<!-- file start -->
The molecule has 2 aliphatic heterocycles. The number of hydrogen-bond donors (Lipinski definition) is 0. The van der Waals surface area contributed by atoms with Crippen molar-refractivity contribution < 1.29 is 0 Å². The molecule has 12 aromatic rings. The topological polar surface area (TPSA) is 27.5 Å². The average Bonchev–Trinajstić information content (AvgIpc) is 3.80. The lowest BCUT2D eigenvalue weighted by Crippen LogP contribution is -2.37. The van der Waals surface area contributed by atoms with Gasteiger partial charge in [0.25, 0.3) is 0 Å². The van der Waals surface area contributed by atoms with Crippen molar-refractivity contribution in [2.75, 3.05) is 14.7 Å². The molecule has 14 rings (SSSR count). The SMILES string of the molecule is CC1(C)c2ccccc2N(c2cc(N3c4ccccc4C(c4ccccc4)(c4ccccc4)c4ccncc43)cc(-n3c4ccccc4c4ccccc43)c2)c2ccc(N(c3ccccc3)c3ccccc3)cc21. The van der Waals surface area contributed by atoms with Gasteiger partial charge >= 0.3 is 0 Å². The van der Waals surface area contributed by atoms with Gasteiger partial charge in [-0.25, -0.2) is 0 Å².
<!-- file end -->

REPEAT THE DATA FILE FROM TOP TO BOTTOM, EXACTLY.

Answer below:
The molecule has 2 aliphatic heterocycles. The number of hydrogen-bond donors (Lipinski definition) is 0. The van der Waals surface area contributed by atoms with Crippen molar-refractivity contribution < 1.29 is 0 Å². The molecule has 12 aromatic rings. The topological polar surface area (TPSA) is 27.5 Å². The average Bonchev–Trinajstić information content (AvgIpc) is 3.80. The lowest BCUT2D eigenvalue weighted by Crippen LogP contribution is -2.37. The van der Waals surface area contributed by atoms with Gasteiger partial charge in [0.25, 0.3) is 0 Å². The van der Waals surface area contributed by atoms with Crippen molar-refractivity contribution in [2.75, 3.05) is 14.7 Å². The molecule has 14 rings (SSSR count). The SMILES string of the molecule is CC1(C)c2ccccc2N(c2cc(N3c4ccccc4C(c4ccccc4)(c4ccccc4)c4ccncc43)cc(-n3c4ccccc4c4ccccc43)c2)c2ccc(N(c3ccccc3)c3ccccc3)cc21. The van der Waals surface area contributed by atoms with Gasteiger partial charge >= 0.3 is 0 Å². The van der Waals surface area contributed by atoms with Gasteiger partial charge in [-0.25, -0.2) is 0 Å².